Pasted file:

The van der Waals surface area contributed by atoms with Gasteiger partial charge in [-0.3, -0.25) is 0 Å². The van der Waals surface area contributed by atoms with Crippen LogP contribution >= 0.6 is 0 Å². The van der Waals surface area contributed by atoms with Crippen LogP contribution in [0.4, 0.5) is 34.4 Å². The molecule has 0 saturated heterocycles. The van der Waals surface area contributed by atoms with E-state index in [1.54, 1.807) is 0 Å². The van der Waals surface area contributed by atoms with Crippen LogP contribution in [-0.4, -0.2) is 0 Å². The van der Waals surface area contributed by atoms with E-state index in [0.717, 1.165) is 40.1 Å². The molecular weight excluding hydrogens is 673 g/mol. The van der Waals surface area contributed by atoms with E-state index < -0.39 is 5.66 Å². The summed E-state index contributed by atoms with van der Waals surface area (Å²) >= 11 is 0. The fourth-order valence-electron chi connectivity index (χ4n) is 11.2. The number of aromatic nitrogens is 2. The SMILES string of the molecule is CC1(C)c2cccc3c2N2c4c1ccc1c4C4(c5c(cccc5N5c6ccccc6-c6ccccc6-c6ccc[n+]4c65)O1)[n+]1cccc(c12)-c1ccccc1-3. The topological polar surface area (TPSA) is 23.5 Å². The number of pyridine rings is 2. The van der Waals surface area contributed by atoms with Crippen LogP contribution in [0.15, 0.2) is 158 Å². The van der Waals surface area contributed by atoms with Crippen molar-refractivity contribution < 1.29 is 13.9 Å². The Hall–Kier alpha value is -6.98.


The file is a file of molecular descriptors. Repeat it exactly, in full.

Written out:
The van der Waals surface area contributed by atoms with Gasteiger partial charge in [-0.3, -0.25) is 0 Å². The van der Waals surface area contributed by atoms with Crippen LogP contribution >= 0.6 is 0 Å². The van der Waals surface area contributed by atoms with Crippen LogP contribution in [0.4, 0.5) is 34.4 Å². The molecule has 0 saturated heterocycles. The van der Waals surface area contributed by atoms with E-state index in [1.54, 1.807) is 0 Å². The van der Waals surface area contributed by atoms with Crippen LogP contribution in [-0.4, -0.2) is 0 Å². The van der Waals surface area contributed by atoms with E-state index in [0.717, 1.165) is 40.1 Å². The molecular weight excluding hydrogens is 673 g/mol. The van der Waals surface area contributed by atoms with E-state index < -0.39 is 5.66 Å². The summed E-state index contributed by atoms with van der Waals surface area (Å²) >= 11 is 0. The fourth-order valence-electron chi connectivity index (χ4n) is 11.2. The number of aromatic nitrogens is 2. The SMILES string of the molecule is CC1(C)c2cccc3c2N2c4c1ccc1c4C4(c5c(cccc5N5c6ccccc6-c6ccccc6-c6ccc[n+]4c65)O1)[n+]1cccc(c12)-c1ccccc1-3. The topological polar surface area (TPSA) is 23.5 Å². The number of pyridine rings is 2. The van der Waals surface area contributed by atoms with Crippen LogP contribution in [0.15, 0.2) is 158 Å². The van der Waals surface area contributed by atoms with Crippen molar-refractivity contribution < 1.29 is 13.9 Å². The Hall–Kier alpha value is -6.98.